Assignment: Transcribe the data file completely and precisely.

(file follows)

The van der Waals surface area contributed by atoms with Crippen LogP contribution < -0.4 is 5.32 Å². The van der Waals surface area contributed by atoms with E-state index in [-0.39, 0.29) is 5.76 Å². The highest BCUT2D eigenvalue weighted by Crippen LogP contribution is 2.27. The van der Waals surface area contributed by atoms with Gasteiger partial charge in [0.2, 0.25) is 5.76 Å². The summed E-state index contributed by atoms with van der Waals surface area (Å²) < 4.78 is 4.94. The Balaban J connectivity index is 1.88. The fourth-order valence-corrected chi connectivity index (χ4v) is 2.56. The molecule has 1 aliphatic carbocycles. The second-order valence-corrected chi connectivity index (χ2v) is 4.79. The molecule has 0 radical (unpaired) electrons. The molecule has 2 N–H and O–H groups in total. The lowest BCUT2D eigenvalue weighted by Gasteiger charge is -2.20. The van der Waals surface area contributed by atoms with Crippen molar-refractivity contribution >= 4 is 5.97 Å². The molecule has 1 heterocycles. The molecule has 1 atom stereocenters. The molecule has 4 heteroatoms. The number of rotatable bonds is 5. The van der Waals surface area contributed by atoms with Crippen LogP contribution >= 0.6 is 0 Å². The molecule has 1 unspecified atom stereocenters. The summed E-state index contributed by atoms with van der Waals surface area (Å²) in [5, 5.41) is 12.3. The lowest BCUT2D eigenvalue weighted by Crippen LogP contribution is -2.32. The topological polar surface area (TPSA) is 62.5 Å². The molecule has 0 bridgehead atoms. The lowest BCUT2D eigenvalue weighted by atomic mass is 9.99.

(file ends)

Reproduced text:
The van der Waals surface area contributed by atoms with Crippen LogP contribution < -0.4 is 5.32 Å². The van der Waals surface area contributed by atoms with E-state index in [-0.39, 0.29) is 5.76 Å². The highest BCUT2D eigenvalue weighted by Crippen LogP contribution is 2.27. The van der Waals surface area contributed by atoms with Gasteiger partial charge in [0.2, 0.25) is 5.76 Å². The summed E-state index contributed by atoms with van der Waals surface area (Å²) < 4.78 is 4.94. The Balaban J connectivity index is 1.88. The fourth-order valence-corrected chi connectivity index (χ4v) is 2.56. The molecule has 1 aliphatic carbocycles. The second-order valence-corrected chi connectivity index (χ2v) is 4.79. The molecule has 0 radical (unpaired) electrons. The molecule has 2 N–H and O–H groups in total. The lowest BCUT2D eigenvalue weighted by Gasteiger charge is -2.20. The van der Waals surface area contributed by atoms with Crippen molar-refractivity contribution >= 4 is 5.97 Å². The molecule has 1 heterocycles. The molecule has 1 atom stereocenters. The molecule has 4 heteroatoms. The number of rotatable bonds is 5. The van der Waals surface area contributed by atoms with Crippen LogP contribution >= 0.6 is 0 Å². The molecule has 1 unspecified atom stereocenters. The summed E-state index contributed by atoms with van der Waals surface area (Å²) in [5, 5.41) is 12.3. The lowest BCUT2D eigenvalue weighted by Crippen LogP contribution is -2.32. The topological polar surface area (TPSA) is 62.5 Å². The molecule has 0 bridgehead atoms. The lowest BCUT2D eigenvalue weighted by atomic mass is 9.99.